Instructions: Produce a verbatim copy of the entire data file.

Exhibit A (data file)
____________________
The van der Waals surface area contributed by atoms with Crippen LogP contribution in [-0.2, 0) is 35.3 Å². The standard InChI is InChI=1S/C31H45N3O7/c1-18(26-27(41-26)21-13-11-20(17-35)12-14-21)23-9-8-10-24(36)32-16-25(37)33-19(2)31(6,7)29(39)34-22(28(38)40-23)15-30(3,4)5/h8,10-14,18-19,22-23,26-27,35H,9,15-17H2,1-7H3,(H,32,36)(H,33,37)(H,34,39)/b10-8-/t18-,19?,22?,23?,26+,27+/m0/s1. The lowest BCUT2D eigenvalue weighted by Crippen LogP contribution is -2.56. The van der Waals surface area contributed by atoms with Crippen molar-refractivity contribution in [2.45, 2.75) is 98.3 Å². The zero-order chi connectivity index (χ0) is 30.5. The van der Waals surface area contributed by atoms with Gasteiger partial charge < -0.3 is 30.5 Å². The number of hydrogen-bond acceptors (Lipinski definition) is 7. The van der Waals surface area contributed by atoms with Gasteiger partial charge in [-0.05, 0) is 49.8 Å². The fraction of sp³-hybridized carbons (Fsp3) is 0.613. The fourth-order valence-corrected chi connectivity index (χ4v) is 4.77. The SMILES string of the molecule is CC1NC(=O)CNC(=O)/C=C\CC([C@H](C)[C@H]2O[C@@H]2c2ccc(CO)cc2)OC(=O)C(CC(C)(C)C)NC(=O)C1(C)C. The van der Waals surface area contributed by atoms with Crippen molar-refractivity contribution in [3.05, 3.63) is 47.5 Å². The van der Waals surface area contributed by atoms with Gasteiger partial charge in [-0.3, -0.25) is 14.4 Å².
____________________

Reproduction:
The van der Waals surface area contributed by atoms with Crippen LogP contribution in [-0.2, 0) is 35.3 Å². The standard InChI is InChI=1S/C31H45N3O7/c1-18(26-27(41-26)21-13-11-20(17-35)12-14-21)23-9-8-10-24(36)32-16-25(37)33-19(2)31(6,7)29(39)34-22(28(38)40-23)15-30(3,4)5/h8,10-14,18-19,22-23,26-27,35H,9,15-17H2,1-7H3,(H,32,36)(H,33,37)(H,34,39)/b10-8-/t18-,19?,22?,23?,26+,27+/m0/s1. The lowest BCUT2D eigenvalue weighted by Crippen LogP contribution is -2.56. The van der Waals surface area contributed by atoms with Crippen molar-refractivity contribution in [2.45, 2.75) is 98.3 Å². The zero-order chi connectivity index (χ0) is 30.5. The van der Waals surface area contributed by atoms with Gasteiger partial charge < -0.3 is 30.5 Å². The number of hydrogen-bond acceptors (Lipinski definition) is 7. The van der Waals surface area contributed by atoms with Gasteiger partial charge in [-0.05, 0) is 49.8 Å². The fraction of sp³-hybridized carbons (Fsp3) is 0.613. The fourth-order valence-corrected chi connectivity index (χ4v) is 4.77. The SMILES string of the molecule is CC1NC(=O)CNC(=O)/C=C\CC([C@H](C)[C@H]2O[C@@H]2c2ccc(CO)cc2)OC(=O)C(CC(C)(C)C)NC(=O)C1(C)C. The van der Waals surface area contributed by atoms with Crippen molar-refractivity contribution in [3.05, 3.63) is 47.5 Å². The van der Waals surface area contributed by atoms with Gasteiger partial charge in [-0.3, -0.25) is 14.4 Å².